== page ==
advice

getting pregnant over 35


getting pregnant when over 35 advice

These days it's more common for women to become mums in their late thirties than their early twenties and teens.


There are a few extra risks with pregnancy when you're older that you should be aware of, but you've got every reason to expect a healthy bundle of joy.


what are my chances of having a pregnancy over 35?

It's true that fertility decreases after your mid-thirties, but the odds are still quite good for many women. Around 95% of women over 35 will get pregnant within three years of trying. Even after 38, three quarters of women will conceive in the same timeframe.


Pregnancy in your 40s is a bit less common, but 40% of women are still able to get pregnant. Although it's normal to take longer to conceive when you're older, it's still worth seeing your GP if you haven't become pregnant after six months of trying. That way, they can make sure that there aren't any problems for you or your partner at an early stage.

are there any health risks for my baby?

It's more likely for some genetic conditions[1] such as Down's Syndrome to occur when mums are older. After the age of 35, one in 270 mums have a baby with Down's Syndrome, compared to one in 800 at age 30.


You should be offered a scan when you're 11 to 14 weeks pregnant: if there's any reason to suspect your baby might have the condition, the doctor will offer further tests of the amniotic fluid in your womb or a little bit of the placenta. These can give a clearer picture of what to expect, although they also have a slight risk of miscarriage.

what are the main health risks for me?

High blood pressure[2] is one of the biggest risks for older mums, so you should take it as easy as possible during your pregnancy.


Try to do all of your baby shopping during the second trimester so that you don't get stressed out wandering through crowds with a big bump. It's a good idea to put your feet up whenever you can, and to take as much of your maternity leave as possible before baby arrives.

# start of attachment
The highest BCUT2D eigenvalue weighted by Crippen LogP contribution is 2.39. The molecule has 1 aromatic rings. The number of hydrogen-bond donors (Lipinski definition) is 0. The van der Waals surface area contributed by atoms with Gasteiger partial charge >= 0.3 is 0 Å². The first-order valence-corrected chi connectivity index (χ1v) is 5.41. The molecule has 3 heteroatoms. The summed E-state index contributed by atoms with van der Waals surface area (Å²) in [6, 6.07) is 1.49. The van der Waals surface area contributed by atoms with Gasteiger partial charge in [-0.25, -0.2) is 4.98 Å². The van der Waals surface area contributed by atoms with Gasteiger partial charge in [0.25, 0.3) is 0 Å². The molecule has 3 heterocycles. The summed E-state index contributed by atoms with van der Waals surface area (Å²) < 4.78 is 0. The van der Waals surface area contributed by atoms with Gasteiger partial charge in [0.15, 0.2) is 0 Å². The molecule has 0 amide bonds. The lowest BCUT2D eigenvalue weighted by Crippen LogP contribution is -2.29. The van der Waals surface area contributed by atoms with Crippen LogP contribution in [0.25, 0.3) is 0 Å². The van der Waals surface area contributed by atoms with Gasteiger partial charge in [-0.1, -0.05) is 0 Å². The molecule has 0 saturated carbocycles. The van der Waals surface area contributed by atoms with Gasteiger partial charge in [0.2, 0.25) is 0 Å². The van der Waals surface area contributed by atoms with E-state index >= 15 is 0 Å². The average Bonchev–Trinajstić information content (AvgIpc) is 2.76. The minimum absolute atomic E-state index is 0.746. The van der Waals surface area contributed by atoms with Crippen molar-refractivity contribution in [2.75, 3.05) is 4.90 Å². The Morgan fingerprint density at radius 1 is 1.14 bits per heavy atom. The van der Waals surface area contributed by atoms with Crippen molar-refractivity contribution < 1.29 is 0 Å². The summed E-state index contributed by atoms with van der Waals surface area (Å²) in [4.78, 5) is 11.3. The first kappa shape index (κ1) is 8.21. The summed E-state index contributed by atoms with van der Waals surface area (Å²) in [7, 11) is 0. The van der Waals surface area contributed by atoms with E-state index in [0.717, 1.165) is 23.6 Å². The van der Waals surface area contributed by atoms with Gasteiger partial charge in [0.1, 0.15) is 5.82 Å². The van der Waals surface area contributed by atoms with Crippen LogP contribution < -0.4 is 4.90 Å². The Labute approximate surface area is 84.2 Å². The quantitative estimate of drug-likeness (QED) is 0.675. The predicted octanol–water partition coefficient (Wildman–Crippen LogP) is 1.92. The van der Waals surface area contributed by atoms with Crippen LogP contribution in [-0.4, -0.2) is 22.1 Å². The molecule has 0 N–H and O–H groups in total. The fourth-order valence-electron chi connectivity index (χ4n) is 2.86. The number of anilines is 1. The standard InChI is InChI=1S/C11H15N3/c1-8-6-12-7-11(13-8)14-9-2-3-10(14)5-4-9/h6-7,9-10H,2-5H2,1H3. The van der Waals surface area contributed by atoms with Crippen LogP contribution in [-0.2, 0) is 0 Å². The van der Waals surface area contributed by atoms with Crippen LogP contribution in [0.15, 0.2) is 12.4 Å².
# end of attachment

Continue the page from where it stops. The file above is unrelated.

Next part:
For some older women, high blood pressure means pre-eclampsia is more likely – that's a problem with the blood supply to your baby that is risky for you both. Tests in pregnancy can pick this up, however: if you're likely to be affected, your doctor will ensure you're monitored carefully.

will giving birth be harder because i'm older?

Older mums are a bit more likely to have complications in delivery: about 15% of pregnant women over the age of 35 have an emergency caesarean section. It's not as scary as it might sound, though. The procedure takes less than an hour, and the scar is almost unnoticeable.


Try taking light exercise throughout your pregnancy and staying relaxed in the run-up to your due date to reduce the chances of needing an emergency C-section. Want to find out when your new arrival is due? Don't forget to check out our pregnancy due date calculator!

what are the benefits to being an older expectant mum?

You'll get extra attention from your doctor during your pregnancy, with a few more tests and antenatal appointments. So if any complications are going to crop up, you'll be prepared.


You're also likely to be more prepared to cope[3] with your new baby, thanks to your life experience: there's research that suggests babies born to older mums do better at school and are more financially secure in adult life. Nice work, older mums.


References


[1]. Pregnancy warning for older women, NHS, June 2009

[2]. High blood pressure and pregnancy, NHS, April 2018

[3]. A Positive Of Being An Older Mum? Mother & Baby, [Accessed May 2019]